” I kept moving forward, even though I didn’t want to… I got tired of it. I just got tired of the direction we were going in.” Brian

“I think it’s time for the proper respect given to absolute authority, and that should be given to an artist. And if there’s any artist who deserved that, in my mind, at the very point I turned tail, and walked away from the project, it was Brian Wilson. But it was not within my power to bring that to him. And that is a great regret.” Van Dyke Parks

In the end, Brian felt he might need up to a year to complete the project, in particular to sequence the pieces of music. He didn’t think he’d be given that much time. He had felt he was in a production race with The Beatles too, and now they were ready to release Sgt Peppers. Brian believed he had missed the boat. The record company Capital Records were anxious to release the album, but they didn’t want to wait a year. They were pushing to release it in January 1967.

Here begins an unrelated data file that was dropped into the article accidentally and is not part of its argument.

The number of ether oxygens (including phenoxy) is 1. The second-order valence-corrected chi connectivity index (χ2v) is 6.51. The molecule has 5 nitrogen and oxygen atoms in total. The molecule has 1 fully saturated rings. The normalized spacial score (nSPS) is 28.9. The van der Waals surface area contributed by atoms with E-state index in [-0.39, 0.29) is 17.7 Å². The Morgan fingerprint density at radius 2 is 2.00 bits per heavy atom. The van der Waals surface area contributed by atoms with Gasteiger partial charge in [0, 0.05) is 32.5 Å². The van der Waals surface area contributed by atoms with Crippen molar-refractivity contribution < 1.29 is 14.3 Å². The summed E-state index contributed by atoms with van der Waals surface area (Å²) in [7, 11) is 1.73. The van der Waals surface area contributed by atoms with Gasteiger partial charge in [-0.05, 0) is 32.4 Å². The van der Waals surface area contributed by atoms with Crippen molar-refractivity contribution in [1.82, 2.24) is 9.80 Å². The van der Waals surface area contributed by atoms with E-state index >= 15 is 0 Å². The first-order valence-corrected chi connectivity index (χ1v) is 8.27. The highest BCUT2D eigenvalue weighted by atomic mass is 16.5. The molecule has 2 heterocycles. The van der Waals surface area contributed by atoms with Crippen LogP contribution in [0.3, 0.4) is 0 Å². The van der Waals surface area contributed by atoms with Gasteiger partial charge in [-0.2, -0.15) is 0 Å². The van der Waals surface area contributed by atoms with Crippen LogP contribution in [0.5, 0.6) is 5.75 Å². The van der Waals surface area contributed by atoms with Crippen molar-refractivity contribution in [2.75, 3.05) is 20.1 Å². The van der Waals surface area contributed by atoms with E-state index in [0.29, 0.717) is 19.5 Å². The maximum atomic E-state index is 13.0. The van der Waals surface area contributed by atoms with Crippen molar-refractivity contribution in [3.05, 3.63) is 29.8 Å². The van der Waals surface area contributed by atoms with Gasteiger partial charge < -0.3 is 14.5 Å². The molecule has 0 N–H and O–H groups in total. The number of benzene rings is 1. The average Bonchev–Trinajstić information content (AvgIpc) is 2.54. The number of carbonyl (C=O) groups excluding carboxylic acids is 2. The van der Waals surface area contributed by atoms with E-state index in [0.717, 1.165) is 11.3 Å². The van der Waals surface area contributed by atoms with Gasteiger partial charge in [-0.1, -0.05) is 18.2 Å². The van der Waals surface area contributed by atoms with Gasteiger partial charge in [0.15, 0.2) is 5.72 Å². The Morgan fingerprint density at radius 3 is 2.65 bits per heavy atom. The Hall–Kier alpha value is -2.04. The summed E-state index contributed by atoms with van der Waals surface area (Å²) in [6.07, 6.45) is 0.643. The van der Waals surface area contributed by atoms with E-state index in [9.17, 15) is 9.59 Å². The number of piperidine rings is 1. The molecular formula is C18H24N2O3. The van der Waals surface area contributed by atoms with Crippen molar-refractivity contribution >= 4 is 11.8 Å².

In March of 1967, the Beach Boys filed a lawsuit against Capitol Records, which further complicated things. Van Dyke and others now left, frustrated by the circumstances surrounding Smile. This was like the final nail in the coffin for Brian. He couldn’t do it alone, he needed the help of his friends and collaborators, and he didn’t get it. In spite of all the publicity, the expectation from the music world, and the beautiful music that had been recorded, Brian shelved the project.

“I’ll tell you from my heart. In 1967, the reasons why I didn’t finish Smile was: Mike didn’t like it. I thought it was too experimental; I thought that the Fire tape was too scary; I thought that people wouldn’t understand where my head was at at that time.” Brian

Brian had lost the sense of control, he could no longer pursue his ideas. He gave up, checked out of The Beach Boys “Hotel California”. Brian had a nervous breakdown. It was the beginning of a couple of decades of mental problems.

“Knowing Brian, it doesn’t surprise me at all, that those pressures, and whatever other chemicals or influences that he was having to deal with, that he would shut down. It seems like the natural thing to do under those circumstances.” Lou Adler, record producer and friend

“It’s that I personally felt beaten up, because I didn’t complete it.” Brian